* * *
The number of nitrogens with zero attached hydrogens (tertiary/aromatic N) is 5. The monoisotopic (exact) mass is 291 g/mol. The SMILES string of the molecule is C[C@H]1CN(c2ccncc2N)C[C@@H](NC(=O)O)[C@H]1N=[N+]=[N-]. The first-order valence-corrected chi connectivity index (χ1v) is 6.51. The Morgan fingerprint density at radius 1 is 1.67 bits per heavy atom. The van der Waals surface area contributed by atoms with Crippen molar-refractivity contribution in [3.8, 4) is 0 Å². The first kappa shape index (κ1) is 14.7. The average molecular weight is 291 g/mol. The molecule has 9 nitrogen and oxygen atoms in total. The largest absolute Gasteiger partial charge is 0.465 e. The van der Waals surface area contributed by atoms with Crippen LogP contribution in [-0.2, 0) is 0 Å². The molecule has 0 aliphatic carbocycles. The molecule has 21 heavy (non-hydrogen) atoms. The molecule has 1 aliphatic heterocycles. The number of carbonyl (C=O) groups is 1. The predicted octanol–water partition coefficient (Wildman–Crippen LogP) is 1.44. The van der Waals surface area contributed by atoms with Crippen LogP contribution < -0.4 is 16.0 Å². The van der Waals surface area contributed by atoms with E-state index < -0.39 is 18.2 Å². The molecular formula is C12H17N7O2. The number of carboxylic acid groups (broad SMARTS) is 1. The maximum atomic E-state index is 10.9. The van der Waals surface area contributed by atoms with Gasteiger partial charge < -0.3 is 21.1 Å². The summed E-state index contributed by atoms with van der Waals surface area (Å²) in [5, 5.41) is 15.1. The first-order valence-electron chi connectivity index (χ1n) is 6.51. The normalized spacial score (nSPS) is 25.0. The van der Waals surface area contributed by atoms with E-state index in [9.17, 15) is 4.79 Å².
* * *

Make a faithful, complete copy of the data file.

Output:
The number of nitrogens with zero attached hydrogens (tertiary/aromatic N) is 5. The monoisotopic (exact) mass is 291 g/mol. The SMILES string of the molecule is C[C@H]1CN(c2ccncc2N)C[C@@H](NC(=O)O)[C@H]1N=[N+]=[N-]. The first-order valence-corrected chi connectivity index (χ1v) is 6.51. The Morgan fingerprint density at radius 1 is 1.67 bits per heavy atom. The van der Waals surface area contributed by atoms with Crippen molar-refractivity contribution in [3.8, 4) is 0 Å². The first kappa shape index (κ1) is 14.7. The average molecular weight is 291 g/mol. The molecule has 9 nitrogen and oxygen atoms in total. The largest absolute Gasteiger partial charge is 0.465 e. The van der Waals surface area contributed by atoms with Crippen LogP contribution in [-0.2, 0) is 0 Å². The molecule has 0 aliphatic carbocycles. The molecule has 21 heavy (non-hydrogen) atoms. The molecule has 1 aliphatic heterocycles. The number of carbonyl (C=O) groups is 1. The predicted octanol–water partition coefficient (Wildman–Crippen LogP) is 1.44. The van der Waals surface area contributed by atoms with Crippen LogP contribution < -0.4 is 16.0 Å². The van der Waals surface area contributed by atoms with E-state index < -0.39 is 18.2 Å². The molecular formula is C12H17N7O2. The number of carboxylic acid groups (broad SMARTS) is 1. The maximum atomic E-state index is 10.9. The van der Waals surface area contributed by atoms with Gasteiger partial charge < -0.3 is 21.1 Å². The summed E-state index contributed by atoms with van der Waals surface area (Å²) in [5, 5.41) is 15.1. The first-order valence-electron chi connectivity index (χ1n) is 6.51. The normalized spacial score (nSPS) is 25.0. The van der Waals surface area contributed by atoms with E-state index in [9.17, 15) is 4.79 Å².